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Sequoia National Park, California

Sequoia National Park

Venturing into Sequioa National Park is venturing into a land of ancient giants.  As we drove up Generals Highway from the south, we encountered many a giant around every corner, some as part of a family of giants, others as lone giants.  We couldn't wait to park and start our hike once we reached the Giant Forest Museum. Luckily, there were many trails for us to stand in awe of these trees as old as 3200 years old.  Of course, despite its name, Sequioa National Park is not just about giant sequoias.  We managed a trail or two into different environments as well, walking through snow to reach a mirroring subalpine lake, and walking through dry foothills to a cascading waterfalls over marble rock. 

Mount Rose, Lake Tahoe, NV

Our hike to the top of the second highest peak in Lake Tahoe was one alongside many blooming wildflowers. The first 2.5 miles was fairly flat. The trail was mostly clear with short sections over icy snow that had not yet melted. A waterfall greeted us at the end of the first 2.5 miles.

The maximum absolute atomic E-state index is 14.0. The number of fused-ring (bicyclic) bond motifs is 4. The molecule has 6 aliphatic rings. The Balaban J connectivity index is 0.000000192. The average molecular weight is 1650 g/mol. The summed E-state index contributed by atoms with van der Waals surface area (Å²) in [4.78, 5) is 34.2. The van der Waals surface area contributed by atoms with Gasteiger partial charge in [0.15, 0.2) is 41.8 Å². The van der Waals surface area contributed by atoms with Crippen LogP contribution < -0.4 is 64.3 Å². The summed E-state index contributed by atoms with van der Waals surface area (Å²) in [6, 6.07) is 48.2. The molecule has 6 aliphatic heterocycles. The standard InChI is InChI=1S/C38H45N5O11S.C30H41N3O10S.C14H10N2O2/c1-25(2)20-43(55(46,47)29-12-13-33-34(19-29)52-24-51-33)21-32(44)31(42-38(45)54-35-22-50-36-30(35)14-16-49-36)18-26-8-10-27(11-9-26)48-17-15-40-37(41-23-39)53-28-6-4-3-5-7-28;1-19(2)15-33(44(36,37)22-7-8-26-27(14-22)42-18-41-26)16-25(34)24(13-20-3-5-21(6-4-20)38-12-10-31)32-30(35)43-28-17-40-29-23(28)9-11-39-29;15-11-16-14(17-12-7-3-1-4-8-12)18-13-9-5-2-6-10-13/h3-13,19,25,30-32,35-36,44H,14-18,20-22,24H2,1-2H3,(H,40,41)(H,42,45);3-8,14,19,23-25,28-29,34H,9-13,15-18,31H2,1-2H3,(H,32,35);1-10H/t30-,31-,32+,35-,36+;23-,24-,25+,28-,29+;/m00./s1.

Whale watching and Crabbing at Pacifica Municipal Pier

We arrived at Pacifica Municipal Pier at around 7:30am. We came to crab. My brother had researched the different piers to crab for Dungeness crabs, and had come to a conclusion that this was the best one for such activity.

Sierra Buttes and Sardine Lake, Lakes Basin, California

Sierra Buttes Fire Lookout Trail

The Sierra Buttes are a series of crags in the Lakes Basin in Northeastern California. At 8587 feet above sea level, the Buttes are the highest peaks in the Lakes Basin. The Buttes are composed of erosion-resistant rocks exploded from undersea volcanoes about 350 million years ago. Gold was mined here in the mid-to-late 1800’s. In 1869, a 106 pound gold nugget was uncovered near the Buttes.

Rosicrucian Egyptian Museum, San Jose, CA

Rosicrucian Egyptian Museum is an interesting museum in the Bay Area with real mummies, both human and animals, and many casts of different Egyptian artifacts. Though not a huge Museum, it is a good introduction to the Egyptian culture, in my opinion. There is a replica of a tomb below the museum, and a free guided tour daily (included in admission ticket), explaining the different burial practices.  Note the unfinished portion of the painting on the tomb wall near the right - which was not uncommon.  Ancient Egyptians had to be buried at 70 days after death, never longer, so the painters likely had to stop their work before it was finished when the 70th day arrived.